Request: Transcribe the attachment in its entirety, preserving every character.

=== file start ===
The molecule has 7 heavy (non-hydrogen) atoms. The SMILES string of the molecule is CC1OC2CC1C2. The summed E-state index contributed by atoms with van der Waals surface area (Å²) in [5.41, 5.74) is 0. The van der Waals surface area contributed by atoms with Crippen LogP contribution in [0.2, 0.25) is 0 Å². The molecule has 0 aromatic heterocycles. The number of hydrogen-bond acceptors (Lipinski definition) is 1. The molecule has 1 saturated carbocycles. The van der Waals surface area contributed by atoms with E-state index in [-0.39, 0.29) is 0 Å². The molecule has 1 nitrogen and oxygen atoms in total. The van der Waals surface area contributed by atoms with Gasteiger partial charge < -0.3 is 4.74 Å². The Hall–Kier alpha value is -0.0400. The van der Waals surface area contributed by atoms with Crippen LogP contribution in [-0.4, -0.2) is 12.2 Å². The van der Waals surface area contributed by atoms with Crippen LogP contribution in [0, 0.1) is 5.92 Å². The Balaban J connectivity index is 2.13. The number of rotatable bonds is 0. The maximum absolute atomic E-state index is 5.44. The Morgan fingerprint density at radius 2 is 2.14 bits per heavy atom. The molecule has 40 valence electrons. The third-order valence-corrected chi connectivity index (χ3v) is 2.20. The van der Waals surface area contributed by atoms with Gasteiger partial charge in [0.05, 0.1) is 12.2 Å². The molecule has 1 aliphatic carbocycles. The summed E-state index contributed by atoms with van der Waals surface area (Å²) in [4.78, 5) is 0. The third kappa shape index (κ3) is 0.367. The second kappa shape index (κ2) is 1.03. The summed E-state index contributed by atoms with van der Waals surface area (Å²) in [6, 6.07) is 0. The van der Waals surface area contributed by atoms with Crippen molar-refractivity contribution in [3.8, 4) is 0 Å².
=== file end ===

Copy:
The molecule has 7 heavy (non-hydrogen) atoms. The SMILES string of the molecule is CC1OC2CC1C2. The summed E-state index contributed by atoms with van der Waals surface area (Å²) in [5.41, 5.74) is 0. The van der Waals surface area contributed by atoms with Crippen LogP contribution in [0.2, 0.25) is 0 Å². The molecule has 0 aromatic heterocycles. The number of hydrogen-bond acceptors (Lipinski definition) is 1. The molecule has 1 saturated carbocycles. The van der Waals surface area contributed by atoms with E-state index in [-0.39, 0.29) is 0 Å². The molecule has 1 nitrogen and oxygen atoms in total. The van der Waals surface area contributed by atoms with Gasteiger partial charge < -0.3 is 4.74 Å². The Hall–Kier alpha value is -0.0400. The van der Waals surface area contributed by atoms with Crippen LogP contribution in [-0.4, -0.2) is 12.2 Å². The van der Waals surface area contributed by atoms with Crippen LogP contribution in [0, 0.1) is 5.92 Å². The Balaban J connectivity index is 2.13. The number of rotatable bonds is 0. The maximum absolute atomic E-state index is 5.44. The Morgan fingerprint density at radius 2 is 2.14 bits per heavy atom. The molecule has 40 valence electrons. The third-order valence-corrected chi connectivity index (χ3v) is 2.20. The van der Waals surface area contributed by atoms with Gasteiger partial charge in [0.05, 0.1) is 12.2 Å². The molecule has 1 aliphatic carbocycles. The summed E-state index contributed by atoms with van der Waals surface area (Å²) in [4.78, 5) is 0. The third kappa shape index (κ3) is 0.367. The second kappa shape index (κ2) is 1.03. The summed E-state index contributed by atoms with van der Waals surface area (Å²) in [6, 6.07) is 0. The van der Waals surface area contributed by atoms with Crippen molar-refractivity contribution in [3.8, 4) is 0 Å².